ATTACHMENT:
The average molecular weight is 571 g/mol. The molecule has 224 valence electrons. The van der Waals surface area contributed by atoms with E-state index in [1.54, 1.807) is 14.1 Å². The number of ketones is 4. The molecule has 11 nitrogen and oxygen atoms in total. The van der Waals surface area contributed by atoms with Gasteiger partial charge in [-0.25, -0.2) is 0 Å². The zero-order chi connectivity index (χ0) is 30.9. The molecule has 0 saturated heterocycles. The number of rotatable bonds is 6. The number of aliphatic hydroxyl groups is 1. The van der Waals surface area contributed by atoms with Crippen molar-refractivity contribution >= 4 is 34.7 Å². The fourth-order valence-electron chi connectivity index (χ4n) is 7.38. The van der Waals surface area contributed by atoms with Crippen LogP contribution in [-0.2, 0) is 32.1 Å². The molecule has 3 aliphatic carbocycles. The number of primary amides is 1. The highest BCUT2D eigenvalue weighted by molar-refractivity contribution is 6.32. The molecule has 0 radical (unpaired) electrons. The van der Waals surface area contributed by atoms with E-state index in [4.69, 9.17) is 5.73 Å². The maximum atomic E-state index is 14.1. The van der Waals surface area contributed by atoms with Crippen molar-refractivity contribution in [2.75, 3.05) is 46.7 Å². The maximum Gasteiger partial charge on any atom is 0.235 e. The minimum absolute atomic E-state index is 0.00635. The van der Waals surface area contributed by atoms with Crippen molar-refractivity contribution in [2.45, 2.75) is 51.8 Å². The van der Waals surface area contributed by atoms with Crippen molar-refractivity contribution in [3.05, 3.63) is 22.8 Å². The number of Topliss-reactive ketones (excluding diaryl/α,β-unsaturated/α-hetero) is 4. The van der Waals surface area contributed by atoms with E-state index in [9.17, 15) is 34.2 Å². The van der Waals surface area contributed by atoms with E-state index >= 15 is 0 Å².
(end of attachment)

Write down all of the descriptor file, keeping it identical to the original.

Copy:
The average molecular weight is 571 g/mol. The molecule has 224 valence electrons. The van der Waals surface area contributed by atoms with E-state index in [1.54, 1.807) is 14.1 Å². The number of ketones is 4. The molecule has 11 nitrogen and oxygen atoms in total. The van der Waals surface area contributed by atoms with Gasteiger partial charge in [-0.25, -0.2) is 0 Å². The zero-order chi connectivity index (χ0) is 30.9. The molecule has 0 saturated heterocycles. The number of rotatable bonds is 6. The number of aliphatic hydroxyl groups is 1. The van der Waals surface area contributed by atoms with Crippen molar-refractivity contribution >= 4 is 34.7 Å². The fourth-order valence-electron chi connectivity index (χ4n) is 7.38. The van der Waals surface area contributed by atoms with Crippen LogP contribution in [-0.2, 0) is 32.1 Å². The molecule has 3 aliphatic carbocycles. The number of primary amides is 1. The highest BCUT2D eigenvalue weighted by molar-refractivity contribution is 6.32. The molecule has 0 radical (unpaired) electrons. The van der Waals surface area contributed by atoms with E-state index in [4.69, 9.17) is 5.73 Å². The maximum atomic E-state index is 14.1. The van der Waals surface area contributed by atoms with Crippen molar-refractivity contribution in [2.75, 3.05) is 46.7 Å². The maximum Gasteiger partial charge on any atom is 0.235 e. The minimum absolute atomic E-state index is 0.00635. The van der Waals surface area contributed by atoms with Crippen molar-refractivity contribution in [2.45, 2.75) is 51.8 Å². The van der Waals surface area contributed by atoms with Crippen molar-refractivity contribution in [3.05, 3.63) is 22.8 Å². The number of Topliss-reactive ketones (excluding diaryl/α,β-unsaturated/α-hetero) is 4. The van der Waals surface area contributed by atoms with E-state index in [9.17, 15) is 34.2 Å². The van der Waals surface area contributed by atoms with E-state index >= 15 is 0 Å².